Encouraging self-service at IWMW18
Last week, Duncan MacGruer and I ran a workshop at the IWMW conference in York, demoing the continuous improvement process we’ve been using in our Helpline collaboration project. In this post, I highlight what we did in the workshop and the insights we got from attendees.
After making my conference debut last year at IWMW in Canterbury, I was excited to return to run another workshop, this time focusing on showcasing our work with IS Helpline.
For the past two years, we’ve been working with the Helpline team to help reduce the number of support calls they receive on topics users could answer on their own by reading help pages.
We’ve been doing this by following a process of continuous improvement, where we:
- usability test with students to identify issues with web content and processes
- edit and redraft webpages to help mitigate the usability issues
- measure how successful our changes have been
We began the workshop with a presentation describing the Helpline project before kicking in to demoing the process.
We showed two usability tests of students interacting with the Getting your first card pages on the IS website. We wanted to see if students could understand the process for getting their card:
- that they need to log onto the University web portal (MyEd) to upload a photo
- what an acceptable photo looks like (passport size, head and shoulders view)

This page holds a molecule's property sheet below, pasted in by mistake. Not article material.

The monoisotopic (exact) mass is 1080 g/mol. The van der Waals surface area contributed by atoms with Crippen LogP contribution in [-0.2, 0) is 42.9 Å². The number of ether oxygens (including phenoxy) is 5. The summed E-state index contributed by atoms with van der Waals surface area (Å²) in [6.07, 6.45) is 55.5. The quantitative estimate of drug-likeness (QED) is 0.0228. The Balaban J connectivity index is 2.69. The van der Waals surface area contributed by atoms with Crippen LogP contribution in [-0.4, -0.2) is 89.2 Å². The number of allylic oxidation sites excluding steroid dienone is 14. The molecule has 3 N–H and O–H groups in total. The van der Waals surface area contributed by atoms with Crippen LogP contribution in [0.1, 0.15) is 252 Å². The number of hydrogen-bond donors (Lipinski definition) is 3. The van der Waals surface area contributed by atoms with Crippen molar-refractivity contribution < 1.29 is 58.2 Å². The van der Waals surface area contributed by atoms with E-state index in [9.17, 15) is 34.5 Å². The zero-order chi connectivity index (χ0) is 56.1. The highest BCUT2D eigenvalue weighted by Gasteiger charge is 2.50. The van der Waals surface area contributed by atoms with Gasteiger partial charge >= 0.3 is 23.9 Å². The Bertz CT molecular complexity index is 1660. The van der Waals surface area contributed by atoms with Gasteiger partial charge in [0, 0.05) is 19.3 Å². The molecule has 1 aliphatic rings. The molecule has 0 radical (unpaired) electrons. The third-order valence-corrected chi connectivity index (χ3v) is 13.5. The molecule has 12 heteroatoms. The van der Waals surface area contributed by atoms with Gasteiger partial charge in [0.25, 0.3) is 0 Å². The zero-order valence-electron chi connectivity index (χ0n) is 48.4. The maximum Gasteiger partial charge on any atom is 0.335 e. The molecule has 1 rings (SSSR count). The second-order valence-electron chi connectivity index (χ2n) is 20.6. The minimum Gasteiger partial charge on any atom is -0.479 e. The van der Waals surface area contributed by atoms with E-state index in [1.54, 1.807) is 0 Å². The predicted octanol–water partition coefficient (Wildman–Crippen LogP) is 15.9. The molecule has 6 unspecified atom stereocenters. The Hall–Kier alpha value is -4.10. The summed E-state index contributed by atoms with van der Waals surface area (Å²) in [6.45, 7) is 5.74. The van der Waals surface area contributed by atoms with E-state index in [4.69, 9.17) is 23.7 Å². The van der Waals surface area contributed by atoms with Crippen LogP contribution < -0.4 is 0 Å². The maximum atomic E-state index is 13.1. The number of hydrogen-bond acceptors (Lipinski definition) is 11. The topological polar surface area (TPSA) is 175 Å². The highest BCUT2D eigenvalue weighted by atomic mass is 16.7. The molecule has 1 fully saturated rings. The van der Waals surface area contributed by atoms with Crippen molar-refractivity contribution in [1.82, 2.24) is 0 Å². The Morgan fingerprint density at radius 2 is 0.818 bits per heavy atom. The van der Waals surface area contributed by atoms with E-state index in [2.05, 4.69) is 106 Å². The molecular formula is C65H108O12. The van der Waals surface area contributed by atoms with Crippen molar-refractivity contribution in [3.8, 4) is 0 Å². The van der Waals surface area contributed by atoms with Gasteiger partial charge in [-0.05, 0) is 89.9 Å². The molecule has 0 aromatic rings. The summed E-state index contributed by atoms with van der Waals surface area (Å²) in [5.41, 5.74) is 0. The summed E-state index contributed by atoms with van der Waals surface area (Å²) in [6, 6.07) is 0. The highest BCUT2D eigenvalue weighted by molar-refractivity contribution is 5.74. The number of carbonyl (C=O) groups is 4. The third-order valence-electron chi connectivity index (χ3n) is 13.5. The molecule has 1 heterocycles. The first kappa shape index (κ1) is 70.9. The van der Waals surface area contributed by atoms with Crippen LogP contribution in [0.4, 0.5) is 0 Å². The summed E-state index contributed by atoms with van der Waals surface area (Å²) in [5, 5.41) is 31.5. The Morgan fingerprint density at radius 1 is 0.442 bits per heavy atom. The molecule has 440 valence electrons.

- that they need to pick up their card in the Library during Welcome Week
We followed this with a collaborative review session with the group, where we worked to prioritise the issues we saw the in the usability testing videos.
From these issues, we split the participants into pairs to make their own editorial improvements and redraft the getting your card pages.
Duncan then wrapped up the workshop presenting on the different analytics and analysis methods we can use to measure improvement and self-service rates.
Highlights and takeaways
This workshop was a mini version of the Shift left-athon one-day workshop I ran for IS web editors back in March, and it was interesting to see the differences between web professionals at other universities and IS staff in interacting with the activities.
This was most striking when watching the usability testing videos. For most newbies to usability tests, the first one you watch can be an eye-opening experience to the struggles users can face when interacting with web content.
Most of the workshop participants had seen usability tests before, and their experience watching the videos was one of empathy – they could easily relate to issues of poorly structured content tripping up users.
This made the next part of the workshop a lot of fun – giving web experts the chance to dig into the content and make their own changes to it on how they would improve the process.
As I’d expect from the group, the resulting drafts had clear subheadings and call to actions and excess content removed from the page. (This was also a great chance to get others to take care of my work for me as I’ll be updating these page in the near future!)
We even had some participants stay after the session finished to share similar experiences from their institution, including the Head of Digital Communications at St Andrews who shared a very handy blog post on the idea of runners, repeaters and strangers. These are three classifications to distinguish how frequent and consistent processes or tasks are, with the idea being that you design your web content for the ‘runners’, the most frequent and consistent ones.
I think these classifications provide a clear way to think of how to prioritise your web content, so I’ll definitely be sharing this with Helpline staff. (Thanks, Carley!)
And that encapsulates the real value of IWMW – a platform to share stories, learn from others and remind yourself you’re not alone in the HE web world.